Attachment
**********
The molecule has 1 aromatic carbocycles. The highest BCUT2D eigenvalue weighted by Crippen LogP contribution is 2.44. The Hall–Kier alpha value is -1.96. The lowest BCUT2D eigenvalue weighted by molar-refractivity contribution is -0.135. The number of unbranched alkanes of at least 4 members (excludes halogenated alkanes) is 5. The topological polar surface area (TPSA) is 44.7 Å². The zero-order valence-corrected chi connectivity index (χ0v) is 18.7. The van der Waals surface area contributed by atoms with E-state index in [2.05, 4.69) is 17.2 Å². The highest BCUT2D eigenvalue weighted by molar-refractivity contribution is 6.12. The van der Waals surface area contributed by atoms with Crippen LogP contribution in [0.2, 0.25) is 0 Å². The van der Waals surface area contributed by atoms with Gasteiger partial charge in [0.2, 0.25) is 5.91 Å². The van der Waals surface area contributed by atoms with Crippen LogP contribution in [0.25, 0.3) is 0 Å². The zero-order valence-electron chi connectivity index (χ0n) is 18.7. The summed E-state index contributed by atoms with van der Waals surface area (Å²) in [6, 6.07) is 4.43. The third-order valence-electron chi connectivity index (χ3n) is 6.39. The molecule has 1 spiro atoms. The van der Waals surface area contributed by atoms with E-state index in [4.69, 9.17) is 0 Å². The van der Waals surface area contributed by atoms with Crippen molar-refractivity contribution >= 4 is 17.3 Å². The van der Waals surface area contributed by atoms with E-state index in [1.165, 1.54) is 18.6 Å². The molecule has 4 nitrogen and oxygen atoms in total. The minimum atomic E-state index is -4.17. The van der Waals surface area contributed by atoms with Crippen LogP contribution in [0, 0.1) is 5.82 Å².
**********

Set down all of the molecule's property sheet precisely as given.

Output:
The molecule has 1 aromatic carbocycles. The highest BCUT2D eigenvalue weighted by Crippen LogP contribution is 2.44. The Hall–Kier alpha value is -1.96. The lowest BCUT2D eigenvalue weighted by molar-refractivity contribution is -0.135. The number of unbranched alkanes of at least 4 members (excludes halogenated alkanes) is 5. The topological polar surface area (TPSA) is 44.7 Å². The zero-order valence-corrected chi connectivity index (χ0v) is 18.7. The van der Waals surface area contributed by atoms with E-state index in [2.05, 4.69) is 17.2 Å². The highest BCUT2D eigenvalue weighted by molar-refractivity contribution is 6.12. The van der Waals surface area contributed by atoms with Crippen LogP contribution in [0.2, 0.25) is 0 Å². The van der Waals surface area contributed by atoms with Gasteiger partial charge in [0.2, 0.25) is 5.91 Å². The van der Waals surface area contributed by atoms with Crippen LogP contribution in [0.25, 0.3) is 0 Å². The zero-order valence-electron chi connectivity index (χ0n) is 18.7. The summed E-state index contributed by atoms with van der Waals surface area (Å²) in [6, 6.07) is 4.43. The third-order valence-electron chi connectivity index (χ3n) is 6.39. The molecule has 1 spiro atoms. The van der Waals surface area contributed by atoms with E-state index in [4.69, 9.17) is 0 Å². The van der Waals surface area contributed by atoms with Crippen molar-refractivity contribution >= 4 is 17.3 Å². The van der Waals surface area contributed by atoms with E-state index in [1.165, 1.54) is 18.6 Å². The molecule has 4 nitrogen and oxygen atoms in total. The minimum atomic E-state index is -4.17. The van der Waals surface area contributed by atoms with Crippen LogP contribution in [0, 0.1) is 5.82 Å².